Emily Kame Kngwarreye was an indigenous Australian born at the beginning of the 20th Century, she was brought up in a remote area of Australia’s Northern Territory known then as Alhalkere, which is known as Utopia in present day.
Kngwarreye is well known for being one of the most significant contemporary artists in Australia with her producing around 3000 paintings, completed on canvas, paper and fabrics. “Whole lot, that’s whole lot, Awelye (my Dreaming), Arlatyeye (pencil yam), Arkerrthe (mountain devil lizard), Ntange (grass seed), Tingu (Dreamtime pup), Ankerre (emu), Intekwe (favourite food of emus, a small plant), Atnwerle (green bean), and Kame (yam seed). That’s what I paint, whole lot. ”
This is an extraordinary amount, especially when it comes to the fact that Kngwarreye only started painting in her late seventies and her artistic career only lasted eight years, meaning that Kngwarreye on average, painted one painting every day during this time frame. Not only is Kngwarreye well known in Australia for her art but she is also known internationally as well.
Batik making, which is where wax is applied to fabric in patterns using lines and dots, then the fabric is dyed in order to finish the effect, was introduced to Kngwarreye as part of an education programme funded by the government in 1977. A year later Kngwarreye created the Utopia women’s Batik group and once they were introduced to acrylic paint and canvas around ten years later, Kngwarreye created her first canvas painting known as “Emu Woman”.
Kngwarreye took her inspiration that came from Batik making and applied this to her canvas paintings. This meant the application of paint on large canvas spread on the ground, where she could sit next to it and become deeply involved in her artwork and the land. Kngwarreye used dots and fragmented lines in repetition in order to represent natural elements such as yam seeds and the lines were inspired by the artwork she created on indigenous women’s bodies. Some of Kngwarreye paintings have been compared to Claude Monet such as her “Earth’s Creation” painting containing similarities to that of his “Water Lilly” series, which is surprising considering she wasn’t knowledgeable of his work.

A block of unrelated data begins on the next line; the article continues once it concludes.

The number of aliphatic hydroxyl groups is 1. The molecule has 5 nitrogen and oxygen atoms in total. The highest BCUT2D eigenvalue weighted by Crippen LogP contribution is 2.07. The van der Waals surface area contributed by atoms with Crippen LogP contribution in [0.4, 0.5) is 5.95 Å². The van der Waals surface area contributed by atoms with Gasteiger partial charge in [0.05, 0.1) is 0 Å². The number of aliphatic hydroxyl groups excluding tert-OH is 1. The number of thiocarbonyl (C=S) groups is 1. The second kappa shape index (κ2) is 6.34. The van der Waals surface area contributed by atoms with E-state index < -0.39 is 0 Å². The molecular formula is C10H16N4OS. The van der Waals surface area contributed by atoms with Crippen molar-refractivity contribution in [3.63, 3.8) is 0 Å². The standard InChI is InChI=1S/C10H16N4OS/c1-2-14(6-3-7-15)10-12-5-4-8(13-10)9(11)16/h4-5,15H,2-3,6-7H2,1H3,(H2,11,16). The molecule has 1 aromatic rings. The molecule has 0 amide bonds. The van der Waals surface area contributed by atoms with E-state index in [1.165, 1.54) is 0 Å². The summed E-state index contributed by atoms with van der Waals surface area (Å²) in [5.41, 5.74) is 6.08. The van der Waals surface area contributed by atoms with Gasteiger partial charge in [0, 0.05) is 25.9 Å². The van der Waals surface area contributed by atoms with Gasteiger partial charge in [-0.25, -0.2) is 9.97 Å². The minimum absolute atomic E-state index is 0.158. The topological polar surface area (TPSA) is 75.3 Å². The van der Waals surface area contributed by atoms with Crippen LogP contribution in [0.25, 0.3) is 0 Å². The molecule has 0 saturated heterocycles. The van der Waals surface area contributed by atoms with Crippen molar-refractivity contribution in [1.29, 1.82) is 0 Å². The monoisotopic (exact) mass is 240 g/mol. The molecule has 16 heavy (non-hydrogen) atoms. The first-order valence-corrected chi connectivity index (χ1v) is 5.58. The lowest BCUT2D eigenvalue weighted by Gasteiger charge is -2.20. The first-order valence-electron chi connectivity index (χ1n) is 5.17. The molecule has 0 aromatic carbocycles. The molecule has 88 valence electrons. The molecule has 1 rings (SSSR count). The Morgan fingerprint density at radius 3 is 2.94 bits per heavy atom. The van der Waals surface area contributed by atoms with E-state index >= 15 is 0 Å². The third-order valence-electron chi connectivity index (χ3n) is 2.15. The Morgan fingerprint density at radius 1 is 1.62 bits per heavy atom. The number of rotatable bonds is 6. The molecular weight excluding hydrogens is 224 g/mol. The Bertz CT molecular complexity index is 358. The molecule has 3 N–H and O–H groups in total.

Her many paintings are based on her surrounding environment such as when it is dry season her paintings consist of rustic colours and when it is after the rain season, she applied greens to her paintings, yellows were also used to represent wild fire. Kngwarreye did use more vibrant colours during 1992-1994 such as electric blue and hot pinks. Not only did Kngwarreye use her environment as inspiration but also her rich cultural heritage as well, with her being an elder and performer of women’s ceremony it was equally important to bring forth her knowledge of this in to her work.
Kngwarreye’s ability to bring forth identity, her cultural heritage and a sense of belonging are part of the reasons that Kngwarreye became so popular and successful, in my opinion. Kngwarreye is so deeply connected to her work and her home that they show a sense of raw truthfulness and allows the viewer to enter her world through her art. One such painting is that of “Emu Woman” that I previously mentioned which gives off a sense of raw energy, Kngwarreye has used earth colours in a perfect balance showing her love of colour, to represent the rich culture and desert land as well as the dots being a way of connecting the land to people, with symbols telling of women’s stories being partially concealed within.
This makes me think about my own religion and as to whether I wish to introduce this into my own work, I may delve deeper into this and see where I end up.
|Article title:||Emily Kngwarreye paintings for sale | Emily Kame Kngwarreye artworks|
|Website title:||Delmore Gallery|
|Article title:||Emily Kame Kngwarreye | National Museum of Australia|
|Article title:||UTOPIA: THE GENIUS OF EMILY KAME KNGWARREYE|
|Website title:||Women’s History Network|
|Article title:||Emily Kame Kngwarreye|